Orientation measures how far away from vertical the z–axis of the accelerometer monitor is Rotation is the rate the z–axis deviates away from the vertical direction. These three features are used as inputs to the neural networks in this work. A plot of the three extracted features for all 88 events.

NEURAL NETWORK IMPLEMENTATION

Matlab Neural Network Tool:

The MATLAB software package is a computing environment with programming capabilities. It allows easy data manipulations, graphic presentations of data, fast data processing, and extensive tools for specific purposes such as optimization, signal processing, image processing, etc. For this project, MATLAB ’s neural network tool is utilized extensively.

Neural Network Creation:

Using the neural network tool, a neural network in MATLAB is created by collecting data, configuring the model, initializing its biases and weights, training the network, validating the network, and applying the network. A flowchart of this workflow.

Workflow of an Artificial Neural Network Model in MATLAB.

Workflow of an Artificial Neural Network Model in MATLAB.

EXPERIMENTS

Categorize Four Classes:NF, FB, FK, and TF:

The purpose of this work is to search for an effective neural network that has a percent accuracy on the combined training, validation, and testing sets of at least 90% in categorizing the four different classes of fall and non–fall events. Using the MATLAB neural network tool nntool, a neural network is created by defining the network type, the input data, the desired output, the training function, the number of hidden layers, the number of neurons in each hidden layer, and the neuron transfer function. The network type here is the feed–forward backpropagation.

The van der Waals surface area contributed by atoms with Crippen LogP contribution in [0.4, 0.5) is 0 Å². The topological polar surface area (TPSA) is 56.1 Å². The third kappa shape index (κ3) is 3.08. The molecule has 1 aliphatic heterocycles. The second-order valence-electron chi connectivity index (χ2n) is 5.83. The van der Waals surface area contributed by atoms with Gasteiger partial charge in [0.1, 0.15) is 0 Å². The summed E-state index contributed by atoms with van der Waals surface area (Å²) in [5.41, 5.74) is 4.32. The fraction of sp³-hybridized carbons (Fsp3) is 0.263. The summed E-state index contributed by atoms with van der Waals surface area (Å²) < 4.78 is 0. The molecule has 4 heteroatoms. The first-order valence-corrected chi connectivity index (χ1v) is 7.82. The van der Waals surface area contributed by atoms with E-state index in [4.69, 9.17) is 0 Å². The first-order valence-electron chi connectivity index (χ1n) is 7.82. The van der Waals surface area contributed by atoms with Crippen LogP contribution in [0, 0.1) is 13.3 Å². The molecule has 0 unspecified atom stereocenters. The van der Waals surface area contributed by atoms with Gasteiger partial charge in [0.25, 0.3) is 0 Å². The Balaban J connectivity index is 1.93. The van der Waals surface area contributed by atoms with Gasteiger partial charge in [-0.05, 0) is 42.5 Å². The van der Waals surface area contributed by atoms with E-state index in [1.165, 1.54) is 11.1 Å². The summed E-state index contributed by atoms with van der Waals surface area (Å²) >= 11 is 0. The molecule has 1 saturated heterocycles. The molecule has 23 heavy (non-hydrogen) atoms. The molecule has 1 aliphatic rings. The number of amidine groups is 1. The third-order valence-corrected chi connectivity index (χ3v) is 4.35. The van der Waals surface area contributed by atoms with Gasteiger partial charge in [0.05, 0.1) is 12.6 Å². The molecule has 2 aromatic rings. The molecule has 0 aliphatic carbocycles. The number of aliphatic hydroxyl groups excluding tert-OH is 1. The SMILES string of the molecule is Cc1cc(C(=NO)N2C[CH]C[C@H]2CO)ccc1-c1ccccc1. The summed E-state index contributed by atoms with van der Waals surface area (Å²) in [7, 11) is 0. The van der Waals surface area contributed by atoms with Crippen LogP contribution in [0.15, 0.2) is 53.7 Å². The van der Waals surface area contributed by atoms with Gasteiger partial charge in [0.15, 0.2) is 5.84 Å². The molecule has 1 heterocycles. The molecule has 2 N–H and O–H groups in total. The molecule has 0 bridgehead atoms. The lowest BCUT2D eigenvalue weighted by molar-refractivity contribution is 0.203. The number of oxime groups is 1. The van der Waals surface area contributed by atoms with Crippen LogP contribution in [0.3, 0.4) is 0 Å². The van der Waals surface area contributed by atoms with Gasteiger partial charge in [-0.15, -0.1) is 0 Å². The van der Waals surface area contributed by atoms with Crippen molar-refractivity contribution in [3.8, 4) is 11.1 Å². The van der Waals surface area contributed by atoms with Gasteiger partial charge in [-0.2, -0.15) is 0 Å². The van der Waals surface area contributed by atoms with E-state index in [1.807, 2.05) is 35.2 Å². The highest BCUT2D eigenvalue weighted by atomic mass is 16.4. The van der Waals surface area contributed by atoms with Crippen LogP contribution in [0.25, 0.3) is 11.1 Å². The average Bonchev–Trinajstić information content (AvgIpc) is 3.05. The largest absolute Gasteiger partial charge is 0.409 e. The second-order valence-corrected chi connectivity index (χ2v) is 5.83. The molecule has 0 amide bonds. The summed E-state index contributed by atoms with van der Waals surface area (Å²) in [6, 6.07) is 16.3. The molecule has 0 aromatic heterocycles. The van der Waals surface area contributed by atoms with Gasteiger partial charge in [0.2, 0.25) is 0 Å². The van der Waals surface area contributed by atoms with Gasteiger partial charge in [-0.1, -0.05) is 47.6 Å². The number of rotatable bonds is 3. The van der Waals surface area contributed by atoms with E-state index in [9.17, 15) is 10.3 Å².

Neural Network Architecture with Three Inputs, Two Hidden Neurons in a Single Hidden Layer, and Four Outputs.

Neural Network Architecture with Three Inputs, Two Hidden Neurons in a Single Hidden Layer, and Four Outputs.

RESULTS

Experimental Results for Categorizing Four Classes: TF, FB, FK, and NF:

Gradient Descent Algorithm Experiments Using Neural Network Tool

When using the gradient descent algorithm and two hidden neurons, all 39 TF’s are correctly classified, and none of the events in the other three categories is correctly classified. With three hidden neurons, one out of six FB’s is correctly classified, but 37 out of 39 TF’s are correctly classified.

When using four hidden neurons, none of the TF’s is correctly classified, but the network can classify all 25 NF’s and four out of six FB’s. The five–hidden–neuron case can classify 24 of 26 NF’s, two of 18 FK’s, and seven of 39 TF’s. For six hidden neurons, the network goes back to recognizing all of the NF’s and none of the other three categories. The confusion matrices for two to six hidden neurons through , respectively. In these figures, the results are for the entire dataset, that is, for the combined training set, validation set, and test sets.

CONCLUSIONS

This work uses the neural network approach to create automatic fall detection systems for children with cerebral palsy. Using the three features of impact,  orientation, and rotation, the developed neural network models are shown to be effective, with 84.6% in one experiment, in classifying torso falls, falls to the bottom, falls to the knees, and non–falls. The Levenberg–Marquardt (LM) algorithm yields the highest accuracy in categorizing the four classes.

Even though the pattern recognition tool specializes in classification problems, it does not have the highest accuracy among all the four–class experiments. The general neural network tool with the LM algorithm has higher performances.

When only considering falls and non–falls, the neural networks can detect more effectively. Grouping TF, FB, and FK into an expanded fall (EF) class results ina highest accuracy of 94.3% using four hidden neurons and the LM learning algorithm. When regrouping FB, FK, and NF into a new expanded non–falls (ENF) class, the neural network with five hidden neurons performs the best at 93.2% accuracy with the LM method.

It is noteworthy to point out that, even though the neural network training cycle uses a relatively small sample data size of 88, the resulting neural network still may be useful. Raudys and Jain concluded that for a simple neural network structure, if the number of features is small, a neural network could be sufficiently trained on a small sample.

Source: California State University
Author: Thao Thanh Chau